The Massey Lectures is an annual series of lectures delivered by Canadian writers, scholars, and thinkers, that take form around a central idea or theme. In 2011, Adam Gopnik chose as his theme the winter season. His lecture (Winter: Five Windows on the Season), structured in five-parts, focuses on ideas, events, and activities typically associated with the give-or-take span of time between December and March. His polymathic view on the season sweeps across art and literature, history and science, and in the final chapter, with an eye informed by present-day technology and theory, shifts towards the future.
The parts, in brief:
- Romantic Winter revolves around an outlook apparently common to the Romantic period, when nature was seen as sublime, and the best view on the winter season was thought to be found inside, gazing out through a window;
- Radical Winter looks at the lure of the unknown and how a burgeoning fascination with the Arctic and Antarctica led to costly explorations that failed to reach either pole;
- Recuperative Winter traces Christmas’ roots back to two Roman solstice festivals—the Saturnalia and the Kalends—and looks at the influencers—notably Charles Dickens and cartoonist Thomas Nast—whose work shaped the holiday’s enduring image;
- Recreational Winter is decidedly one for skating and hockey enthusiasts; and, finally,
- Remembering Winter is concerned with climate change and cities designed to thrive in the coldest weather.
Romantic Winter was my favorite chapter and the one I found most engaging. Focused as it is on the work birthed by the Romantic movement, this section makes repeated mention of how, from a safe distance, artists and writers of the time made cathedrals out of snow formations, ships out of icebergs. How the then-notion of snowflakes being unique and individual (and a representation of the soul) has been shifted by science to the knowledge that snowflakes originate in a similar form and change as they fall. In this chapter, Gopnik turns us toward the moody work of German painter Caspar David Fredrich; urges us into the fur-filled sleighs that glide through the stories of Russian writer Alexander Pushkin; leads us into the realm of Hans Christian Andersen’s Snow Queen; and ushers us off to Switzerland, to the Alps, where people who had perhaps viewed Turner’s painted portrayal of the mountains, or read Ruskin’s review of the area, went to witness winter’s crowning glories while being kept safe from its threats in any one of the region’s ski auberges.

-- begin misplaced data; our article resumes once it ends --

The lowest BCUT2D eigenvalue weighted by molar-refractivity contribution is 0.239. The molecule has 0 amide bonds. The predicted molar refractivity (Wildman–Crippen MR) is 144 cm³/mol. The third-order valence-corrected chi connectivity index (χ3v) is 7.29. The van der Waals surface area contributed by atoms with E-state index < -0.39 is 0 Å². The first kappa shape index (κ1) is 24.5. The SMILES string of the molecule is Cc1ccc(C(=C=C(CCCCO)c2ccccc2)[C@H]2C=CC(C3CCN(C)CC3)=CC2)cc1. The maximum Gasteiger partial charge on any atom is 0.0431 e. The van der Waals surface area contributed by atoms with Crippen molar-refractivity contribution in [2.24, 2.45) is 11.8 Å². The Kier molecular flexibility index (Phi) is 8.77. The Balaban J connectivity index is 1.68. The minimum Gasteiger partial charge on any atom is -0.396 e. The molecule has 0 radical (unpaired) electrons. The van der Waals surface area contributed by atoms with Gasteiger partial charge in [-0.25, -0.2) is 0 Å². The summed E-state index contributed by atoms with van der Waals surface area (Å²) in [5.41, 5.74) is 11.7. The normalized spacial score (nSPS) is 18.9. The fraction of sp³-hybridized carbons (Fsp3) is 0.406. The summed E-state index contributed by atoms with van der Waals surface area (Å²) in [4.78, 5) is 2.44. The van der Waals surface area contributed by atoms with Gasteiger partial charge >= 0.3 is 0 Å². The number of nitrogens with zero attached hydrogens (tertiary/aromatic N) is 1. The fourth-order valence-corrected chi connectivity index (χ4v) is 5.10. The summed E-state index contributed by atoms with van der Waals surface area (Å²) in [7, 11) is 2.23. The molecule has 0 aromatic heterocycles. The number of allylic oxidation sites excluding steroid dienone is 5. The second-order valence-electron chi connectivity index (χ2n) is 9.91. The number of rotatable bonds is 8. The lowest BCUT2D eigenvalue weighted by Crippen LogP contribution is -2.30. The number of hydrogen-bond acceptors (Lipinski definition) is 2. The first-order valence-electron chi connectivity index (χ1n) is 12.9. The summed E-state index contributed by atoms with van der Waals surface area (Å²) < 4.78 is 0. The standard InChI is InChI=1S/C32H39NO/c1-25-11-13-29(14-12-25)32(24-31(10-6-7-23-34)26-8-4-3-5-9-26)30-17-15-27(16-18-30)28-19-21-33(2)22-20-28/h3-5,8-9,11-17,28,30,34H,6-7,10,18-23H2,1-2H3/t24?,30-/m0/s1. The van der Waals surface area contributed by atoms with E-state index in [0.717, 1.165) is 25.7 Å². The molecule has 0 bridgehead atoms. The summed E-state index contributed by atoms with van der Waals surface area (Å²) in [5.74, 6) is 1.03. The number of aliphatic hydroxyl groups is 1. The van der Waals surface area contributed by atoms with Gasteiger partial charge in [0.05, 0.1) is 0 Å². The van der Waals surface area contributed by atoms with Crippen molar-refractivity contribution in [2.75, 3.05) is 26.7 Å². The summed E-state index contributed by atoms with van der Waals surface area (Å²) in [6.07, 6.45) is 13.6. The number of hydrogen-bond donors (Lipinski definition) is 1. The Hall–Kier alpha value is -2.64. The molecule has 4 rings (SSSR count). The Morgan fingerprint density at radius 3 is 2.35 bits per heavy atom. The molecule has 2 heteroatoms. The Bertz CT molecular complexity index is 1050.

This chapter also introduced me to Anna Brownwell Jameson, who Gopnik credits with having “a first-rate mind,” and whose marriage in 1836 led to a move from England to Toronto. Once installed in Canada, an avid diarist, she records some of her experiences with the winter season, including a trip to Niagara Falls. Unfortunately, due to the timing of her visit, “All the associations which in imagination I had gathered round the scene, its appalling terrors, its soul-subduing beauty, power and height, and velocity and immensity, were all diminished in effect, or wholly lost.” Her published diaries are now on my to be read list.
Radical Winter also greatly appealed to me. I have long harbored my own fascination with the “heroic age” of arctic exploration, and have consumed a number of books on the subject, but this chapter, if memory serves, marked the first time I had encountered a mention of Sir Robert Scott’s connection to Peter Pan’s creator J.M. Barrie. One of Scott’s last letters was apparently to Barrie, and in the aftermath of Scott’s second ill-fated expedition Barrie was one of the writers engaged in the “myth-making” that turned Scott and other explorers into the heroic legends they’re still seen as today.
But even if what I’ve noted as of-interest to me does nothing for you at all, there’s the chapter dedicated to winter sports, and a tour of Montreal’s underground city in the last chapter. While the book is a cohesive whole, there’s no reason its parts couldn’t be read out of order, or some of them skipped entirely.